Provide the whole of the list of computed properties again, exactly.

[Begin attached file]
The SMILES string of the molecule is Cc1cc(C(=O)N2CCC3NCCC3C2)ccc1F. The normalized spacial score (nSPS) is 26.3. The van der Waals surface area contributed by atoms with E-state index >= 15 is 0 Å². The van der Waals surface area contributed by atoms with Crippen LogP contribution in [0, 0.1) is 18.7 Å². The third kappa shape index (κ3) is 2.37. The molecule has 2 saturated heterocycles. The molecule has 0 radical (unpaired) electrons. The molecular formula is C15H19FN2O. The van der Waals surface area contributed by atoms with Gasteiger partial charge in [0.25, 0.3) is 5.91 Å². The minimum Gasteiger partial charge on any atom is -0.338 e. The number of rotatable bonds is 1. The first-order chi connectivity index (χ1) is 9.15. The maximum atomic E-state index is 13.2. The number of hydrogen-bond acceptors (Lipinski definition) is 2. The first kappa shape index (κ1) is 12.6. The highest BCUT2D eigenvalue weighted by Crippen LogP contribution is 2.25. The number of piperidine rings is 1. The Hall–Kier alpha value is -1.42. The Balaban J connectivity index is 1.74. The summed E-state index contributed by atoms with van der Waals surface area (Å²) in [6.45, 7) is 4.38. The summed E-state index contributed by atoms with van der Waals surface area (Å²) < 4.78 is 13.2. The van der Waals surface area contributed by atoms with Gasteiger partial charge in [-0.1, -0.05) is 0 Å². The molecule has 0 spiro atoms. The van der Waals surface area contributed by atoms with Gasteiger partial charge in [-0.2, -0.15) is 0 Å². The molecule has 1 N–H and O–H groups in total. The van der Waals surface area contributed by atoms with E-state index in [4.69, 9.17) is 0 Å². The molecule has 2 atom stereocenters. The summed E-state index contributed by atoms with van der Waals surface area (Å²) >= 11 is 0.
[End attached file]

The SMILES string of the molecule is Cc1cc(C(=O)N2CCC3NCCC3C2)ccc1F. The normalized spacial score (nSPS) is 26.3. The van der Waals surface area contributed by atoms with E-state index >= 15 is 0 Å². The van der Waals surface area contributed by atoms with Crippen LogP contribution in [0, 0.1) is 18.7 Å². The third kappa shape index (κ3) is 2.37. The molecule has 2 saturated heterocycles. The molecule has 0 radical (unpaired) electrons. The molecular formula is C15H19FN2O. The van der Waals surface area contributed by atoms with Gasteiger partial charge in [0.25, 0.3) is 5.91 Å². The minimum Gasteiger partial charge on any atom is -0.338 e. The number of rotatable bonds is 1. The first-order chi connectivity index (χ1) is 9.15. The maximum atomic E-state index is 13.2. The number of hydrogen-bond acceptors (Lipinski definition) is 2. The first kappa shape index (κ1) is 12.6. The highest BCUT2D eigenvalue weighted by Crippen LogP contribution is 2.25. The number of piperidine rings is 1. The Hall–Kier alpha value is -1.42. The Balaban J connectivity index is 1.74. The summed E-state index contributed by atoms with van der Waals surface area (Å²) in [6.45, 7) is 4.38. The summed E-state index contributed by atoms with van der Waals surface area (Å²) < 4.78 is 13.2. The van der Waals surface area contributed by atoms with Gasteiger partial charge in [-0.1, -0.05) is 0 Å². The molecule has 0 spiro atoms. The van der Waals surface area contributed by atoms with Gasteiger partial charge in [-0.2, -0.15) is 0 Å². The molecule has 1 N–H and O–H groups in total. The van der Waals surface area contributed by atoms with E-state index in [4.69, 9.17) is 0 Å². The molecule has 2 atom stereocenters. The summed E-state index contributed by atoms with van der Waals surface area (Å²) >= 11 is 0.